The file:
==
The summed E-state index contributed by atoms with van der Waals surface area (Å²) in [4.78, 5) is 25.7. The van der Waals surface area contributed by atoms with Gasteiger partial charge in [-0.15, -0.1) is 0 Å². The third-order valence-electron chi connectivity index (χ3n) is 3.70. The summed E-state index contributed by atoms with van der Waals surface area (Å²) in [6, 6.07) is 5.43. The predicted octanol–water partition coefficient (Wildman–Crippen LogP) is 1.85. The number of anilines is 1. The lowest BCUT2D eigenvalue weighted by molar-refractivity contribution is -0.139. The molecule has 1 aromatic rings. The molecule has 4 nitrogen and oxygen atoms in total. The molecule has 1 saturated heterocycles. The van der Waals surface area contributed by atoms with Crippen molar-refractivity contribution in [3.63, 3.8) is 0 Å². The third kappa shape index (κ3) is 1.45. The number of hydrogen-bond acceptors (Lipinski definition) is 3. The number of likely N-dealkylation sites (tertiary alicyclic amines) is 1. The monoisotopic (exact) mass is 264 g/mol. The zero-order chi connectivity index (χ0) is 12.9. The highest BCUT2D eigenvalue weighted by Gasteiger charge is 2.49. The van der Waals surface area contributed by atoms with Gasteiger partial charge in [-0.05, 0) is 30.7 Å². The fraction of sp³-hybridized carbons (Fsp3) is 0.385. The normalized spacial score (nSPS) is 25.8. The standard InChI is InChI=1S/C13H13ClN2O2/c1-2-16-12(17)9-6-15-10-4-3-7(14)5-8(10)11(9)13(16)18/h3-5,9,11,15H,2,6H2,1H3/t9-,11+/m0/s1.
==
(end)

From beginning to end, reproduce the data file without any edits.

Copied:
The summed E-state index contributed by atoms with van der Waals surface area (Å²) in [4.78, 5) is 25.7. The van der Waals surface area contributed by atoms with Gasteiger partial charge in [-0.15, -0.1) is 0 Å². The third-order valence-electron chi connectivity index (χ3n) is 3.70. The summed E-state index contributed by atoms with van der Waals surface area (Å²) in [6, 6.07) is 5.43. The predicted octanol–water partition coefficient (Wildman–Crippen LogP) is 1.85. The number of anilines is 1. The lowest BCUT2D eigenvalue weighted by molar-refractivity contribution is -0.139. The molecule has 1 aromatic rings. The molecule has 4 nitrogen and oxygen atoms in total. The molecule has 1 saturated heterocycles. The van der Waals surface area contributed by atoms with Crippen molar-refractivity contribution in [3.63, 3.8) is 0 Å². The third kappa shape index (κ3) is 1.45. The number of hydrogen-bond acceptors (Lipinski definition) is 3. The number of likely N-dealkylation sites (tertiary alicyclic amines) is 1. The monoisotopic (exact) mass is 264 g/mol. The zero-order chi connectivity index (χ0) is 12.9. The highest BCUT2D eigenvalue weighted by Gasteiger charge is 2.49. The van der Waals surface area contributed by atoms with Gasteiger partial charge in [-0.05, 0) is 30.7 Å². The fraction of sp³-hybridized carbons (Fsp3) is 0.385. The normalized spacial score (nSPS) is 25.8. The standard InChI is InChI=1S/C13H13ClN2O2/c1-2-16-12(17)9-6-15-10-4-3-7(14)5-8(10)11(9)13(16)18/h3-5,9,11,15H,2,6H2,1H3/t9-,11+/m0/s1.